personal finance  |  december 9, 2022

4 Reasons to Save in a Money Market Fund

Saving in a money market fund could be beneficial for your short-term financial goals.

 

Key Insights

  • If you’re saving for something you’ll need the money for in less than three to five years, saving in a money market fund may make sense for you.

  • Money market funds are ideal for short-term saving because they invest in highly liquid securities with the objective of capital preservation and income.

  • Money market fund yields are currently on the rise as they benefit from the Federal Reserve raising interest rates, increasing yield from about 0% to 2% or slightly higher.

Judith Ward, CFP®

Thought Leadership Director

Money market funds may provide potentially higher growth potential than a bank savings account and more flexibility than certificates of deposit (CDs).

If you have an investment goal, you likely know when you’re going to need the money and how long you’ll need it to last. If you’re saving for a goal that falls within the next three to five years, saving in a lower-risk investment such as a money market fund, bank savings account, or CD may make sense for you.* Money market funds don’t have the growth potential of stock or bond funds; however, they are a more stable investment and can be especially useful for immediate to short-term savings goals that you don’t want impacted by market volatility.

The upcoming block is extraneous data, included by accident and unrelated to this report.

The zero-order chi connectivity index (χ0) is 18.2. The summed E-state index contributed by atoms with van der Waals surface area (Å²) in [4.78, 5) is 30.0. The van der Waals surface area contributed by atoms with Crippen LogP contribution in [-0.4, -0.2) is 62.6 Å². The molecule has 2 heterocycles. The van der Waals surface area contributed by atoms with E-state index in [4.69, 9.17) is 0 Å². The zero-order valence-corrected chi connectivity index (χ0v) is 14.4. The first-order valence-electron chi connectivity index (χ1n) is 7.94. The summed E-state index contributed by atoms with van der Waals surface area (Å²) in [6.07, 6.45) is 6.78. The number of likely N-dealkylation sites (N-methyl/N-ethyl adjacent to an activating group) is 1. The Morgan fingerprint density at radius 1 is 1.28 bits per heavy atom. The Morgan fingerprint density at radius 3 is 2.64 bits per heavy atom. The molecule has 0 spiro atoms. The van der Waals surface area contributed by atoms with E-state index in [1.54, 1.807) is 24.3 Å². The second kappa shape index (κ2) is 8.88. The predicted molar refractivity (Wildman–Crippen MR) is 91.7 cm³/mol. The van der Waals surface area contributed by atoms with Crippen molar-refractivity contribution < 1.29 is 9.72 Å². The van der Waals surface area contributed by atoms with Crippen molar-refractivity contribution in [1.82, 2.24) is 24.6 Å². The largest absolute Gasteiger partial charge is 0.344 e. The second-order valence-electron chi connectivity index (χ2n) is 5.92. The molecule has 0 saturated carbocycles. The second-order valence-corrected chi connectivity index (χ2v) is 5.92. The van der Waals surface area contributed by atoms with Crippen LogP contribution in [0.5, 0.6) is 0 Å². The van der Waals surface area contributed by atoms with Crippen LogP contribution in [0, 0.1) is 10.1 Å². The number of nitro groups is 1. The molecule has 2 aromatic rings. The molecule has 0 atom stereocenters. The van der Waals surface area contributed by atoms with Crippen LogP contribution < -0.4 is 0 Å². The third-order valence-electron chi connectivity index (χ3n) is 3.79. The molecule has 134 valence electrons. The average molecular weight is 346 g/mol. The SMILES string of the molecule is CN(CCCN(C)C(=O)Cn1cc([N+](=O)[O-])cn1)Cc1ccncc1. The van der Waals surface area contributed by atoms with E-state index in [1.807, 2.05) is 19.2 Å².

What is a money market fund?

A money market fund is a type of mutual fund that invests in short-term Treasuries and other money market instruments, including U.S. government securities and commercial paper. Due to the nature of the short-term investments, these are considered to be highly liquid, which means they can be exchanged for cash easily, giving investors access to their money when they need it.

Money market funds in general offer better returns than those available from a standard bank savings account. At the same time, the money market fund account will often accommodate some checkwriting privileges.

Why do people invest in money market funds?

1. Money market funds are useful for short-term goals such as saving for a vacation, a wedding, or a down payment for a house. In these cases, it may be more important that your savings hold their value over the shorter time period.

2. Maintaining an emergency reserve. Having money outside of retirement accounts can act as a personal safety net to get through financial hurdles, such as a period of unemployment or an unbudgeted large expense. We recommend an amount that could cover three to six months of expenses. The accessibility of money market funds makes them a good option.

3. Cover larger, regular expenses. For example, many people pay property taxes, insurance premiums, or other larger expenses on an annual or semi-annual basis using the checkwriting feature. An account earmarked for this purpose means there’s no surprise when those bills come due.